Of all the equestrian disciplines, dressage seems to emphasize the type of surface they train on. By focusing on good footing, fewer leg injuries are found in dressage than in many other equestrian competitions.
When you work your horse, make sure your arena has a sound footing that is well-maintained. A suitable training surface is not only for the horse’s safety but also for your well-being.
If the horse loses its footing and falls, you will likely take the brunt force of its weight. Some of the safest surfaces to train over are rubber and wax-coated surfaces.
Less expensive arena surfaces are a mixture of sand and clay. You need to have the right consistency and work the arena with harrow or drag to ensure it doesn’t get hard. We’ve worked horses over this type of arena for years without any issues.
However, young horses are typically more comfortable training on firm, artificial surfaces, where they can have a strong grip and not get tired.
Dressage sport boots are useful to support and protect horses’ legs during performances and training. There are a few different styles you can choose, but I like Kavallerie dressage boots best.
2. Position of a horse’s head and neck
A horse’s head and neck position during training can cause stress in horses. Of particular concern is the effect of riding in the hyperflexion position. Hyperflexion is when a rider forces the horse’s neck into a low, deep, and round position using aggressive force.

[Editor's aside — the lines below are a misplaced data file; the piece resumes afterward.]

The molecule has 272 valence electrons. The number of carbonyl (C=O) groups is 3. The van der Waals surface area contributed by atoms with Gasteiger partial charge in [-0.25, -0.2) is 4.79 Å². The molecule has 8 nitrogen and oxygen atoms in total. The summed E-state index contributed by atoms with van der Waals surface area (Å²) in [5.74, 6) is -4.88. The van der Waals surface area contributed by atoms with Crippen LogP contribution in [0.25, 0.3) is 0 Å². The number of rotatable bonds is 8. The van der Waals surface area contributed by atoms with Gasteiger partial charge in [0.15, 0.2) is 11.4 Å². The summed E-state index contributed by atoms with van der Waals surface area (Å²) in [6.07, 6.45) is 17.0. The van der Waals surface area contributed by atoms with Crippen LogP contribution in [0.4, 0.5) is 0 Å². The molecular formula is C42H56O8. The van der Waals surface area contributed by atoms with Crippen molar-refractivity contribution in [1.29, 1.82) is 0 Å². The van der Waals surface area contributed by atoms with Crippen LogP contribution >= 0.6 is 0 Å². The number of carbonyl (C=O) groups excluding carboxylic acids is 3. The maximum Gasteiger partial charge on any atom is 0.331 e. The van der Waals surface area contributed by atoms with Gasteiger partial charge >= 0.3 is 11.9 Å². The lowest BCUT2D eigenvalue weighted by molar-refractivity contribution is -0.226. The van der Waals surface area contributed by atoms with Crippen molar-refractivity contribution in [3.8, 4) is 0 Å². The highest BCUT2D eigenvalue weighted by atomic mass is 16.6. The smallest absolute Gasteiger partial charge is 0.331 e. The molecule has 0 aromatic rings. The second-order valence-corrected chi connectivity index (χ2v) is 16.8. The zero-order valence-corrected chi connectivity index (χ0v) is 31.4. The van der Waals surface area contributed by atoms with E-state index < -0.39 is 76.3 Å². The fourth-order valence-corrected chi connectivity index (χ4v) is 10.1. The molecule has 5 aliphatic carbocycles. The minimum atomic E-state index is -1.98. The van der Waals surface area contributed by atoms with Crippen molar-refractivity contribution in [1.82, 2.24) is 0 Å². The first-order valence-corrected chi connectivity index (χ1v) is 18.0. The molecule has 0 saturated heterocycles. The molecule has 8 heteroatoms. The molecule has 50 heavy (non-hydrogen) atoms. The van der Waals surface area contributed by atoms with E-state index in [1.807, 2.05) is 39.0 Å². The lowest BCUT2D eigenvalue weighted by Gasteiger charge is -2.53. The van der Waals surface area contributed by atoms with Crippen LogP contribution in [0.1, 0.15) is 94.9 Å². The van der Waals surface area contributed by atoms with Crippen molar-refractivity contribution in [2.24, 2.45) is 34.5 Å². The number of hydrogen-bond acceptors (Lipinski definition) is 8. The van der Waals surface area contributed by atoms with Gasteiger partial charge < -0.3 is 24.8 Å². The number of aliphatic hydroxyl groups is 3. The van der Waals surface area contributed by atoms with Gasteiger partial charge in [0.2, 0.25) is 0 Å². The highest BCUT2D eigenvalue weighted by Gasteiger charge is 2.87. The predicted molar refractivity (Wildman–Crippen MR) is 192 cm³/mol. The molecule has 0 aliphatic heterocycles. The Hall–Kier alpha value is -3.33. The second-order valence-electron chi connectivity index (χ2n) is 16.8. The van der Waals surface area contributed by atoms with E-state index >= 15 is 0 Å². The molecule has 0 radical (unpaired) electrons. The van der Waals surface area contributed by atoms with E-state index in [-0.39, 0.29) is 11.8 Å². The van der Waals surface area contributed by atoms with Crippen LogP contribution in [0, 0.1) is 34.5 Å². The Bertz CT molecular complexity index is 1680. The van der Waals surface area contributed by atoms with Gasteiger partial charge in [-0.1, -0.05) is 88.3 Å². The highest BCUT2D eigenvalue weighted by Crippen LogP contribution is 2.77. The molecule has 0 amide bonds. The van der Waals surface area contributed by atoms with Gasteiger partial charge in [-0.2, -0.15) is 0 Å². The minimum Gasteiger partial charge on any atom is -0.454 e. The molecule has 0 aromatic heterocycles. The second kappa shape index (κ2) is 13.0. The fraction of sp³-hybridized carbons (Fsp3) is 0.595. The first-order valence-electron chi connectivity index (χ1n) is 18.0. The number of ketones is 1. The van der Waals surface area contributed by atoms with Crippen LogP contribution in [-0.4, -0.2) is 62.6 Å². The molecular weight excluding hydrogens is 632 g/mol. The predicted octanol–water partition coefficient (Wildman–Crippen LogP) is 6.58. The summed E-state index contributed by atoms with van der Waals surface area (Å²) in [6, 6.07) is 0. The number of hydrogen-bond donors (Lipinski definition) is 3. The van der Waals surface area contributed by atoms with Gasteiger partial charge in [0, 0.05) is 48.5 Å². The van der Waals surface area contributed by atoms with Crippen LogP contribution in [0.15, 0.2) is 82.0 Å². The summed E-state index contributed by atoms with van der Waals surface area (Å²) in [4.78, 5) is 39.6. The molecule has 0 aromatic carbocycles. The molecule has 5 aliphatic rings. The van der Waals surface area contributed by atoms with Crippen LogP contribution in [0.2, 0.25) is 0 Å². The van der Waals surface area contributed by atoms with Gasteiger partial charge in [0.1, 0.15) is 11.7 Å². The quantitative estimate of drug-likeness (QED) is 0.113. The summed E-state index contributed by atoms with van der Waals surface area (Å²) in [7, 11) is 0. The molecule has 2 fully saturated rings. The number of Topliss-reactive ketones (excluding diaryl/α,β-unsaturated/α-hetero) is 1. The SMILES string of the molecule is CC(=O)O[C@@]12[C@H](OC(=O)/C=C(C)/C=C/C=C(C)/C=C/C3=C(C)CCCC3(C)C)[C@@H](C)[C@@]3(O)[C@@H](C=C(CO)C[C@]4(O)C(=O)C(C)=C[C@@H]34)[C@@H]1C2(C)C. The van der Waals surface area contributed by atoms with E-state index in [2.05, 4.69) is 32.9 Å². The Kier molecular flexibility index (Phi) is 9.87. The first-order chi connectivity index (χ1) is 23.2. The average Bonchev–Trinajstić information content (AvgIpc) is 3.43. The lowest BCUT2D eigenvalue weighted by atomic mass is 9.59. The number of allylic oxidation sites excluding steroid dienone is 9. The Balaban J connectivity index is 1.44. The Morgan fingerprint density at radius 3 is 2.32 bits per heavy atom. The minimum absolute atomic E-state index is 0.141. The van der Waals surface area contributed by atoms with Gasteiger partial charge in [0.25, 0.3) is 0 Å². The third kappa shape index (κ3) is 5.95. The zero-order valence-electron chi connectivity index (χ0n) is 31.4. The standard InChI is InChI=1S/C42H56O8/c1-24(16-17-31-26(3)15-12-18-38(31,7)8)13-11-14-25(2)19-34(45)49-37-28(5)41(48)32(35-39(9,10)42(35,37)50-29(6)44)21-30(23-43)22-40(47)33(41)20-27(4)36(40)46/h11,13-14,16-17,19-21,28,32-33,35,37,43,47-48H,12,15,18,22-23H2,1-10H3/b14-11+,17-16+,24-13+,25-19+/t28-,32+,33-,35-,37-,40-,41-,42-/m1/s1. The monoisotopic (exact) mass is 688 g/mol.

The most extreme form of hyperflexion is Rollkur, which is an illegal equestrian practice. Before Rollkur was banned, it was a common practice in dressage and show jumping. Even today, some riders insist it can get the horse to perform better.
However, hyperflexion results from a misunderstanding of the horse’s physiology. It causes its ligaments, joints, and muscles to align in dangerous positions, making it difficult for the horse to breathe, salivate, and even see ahead.
Due to hyperflexion, a horse has to work extra hard to maintain balance because its spine acquires an uncomfortable position, making the horse’s movements look exaggerated.
Hyperflexion is achieved only through brute force, and as such, horses show resistance to riders’ commands and signs of discomfort.
Horses also have higher levels of cortisol, showing an acute stress response to hyperflexion. A large horse under acute stress is a danger to its rider and its self.
On the other end of the spectrum, some people can pull the horse’s head back too tightly, causing the neck to be unnaturally elevated. This is done because it results in some movements similar to the improved collection.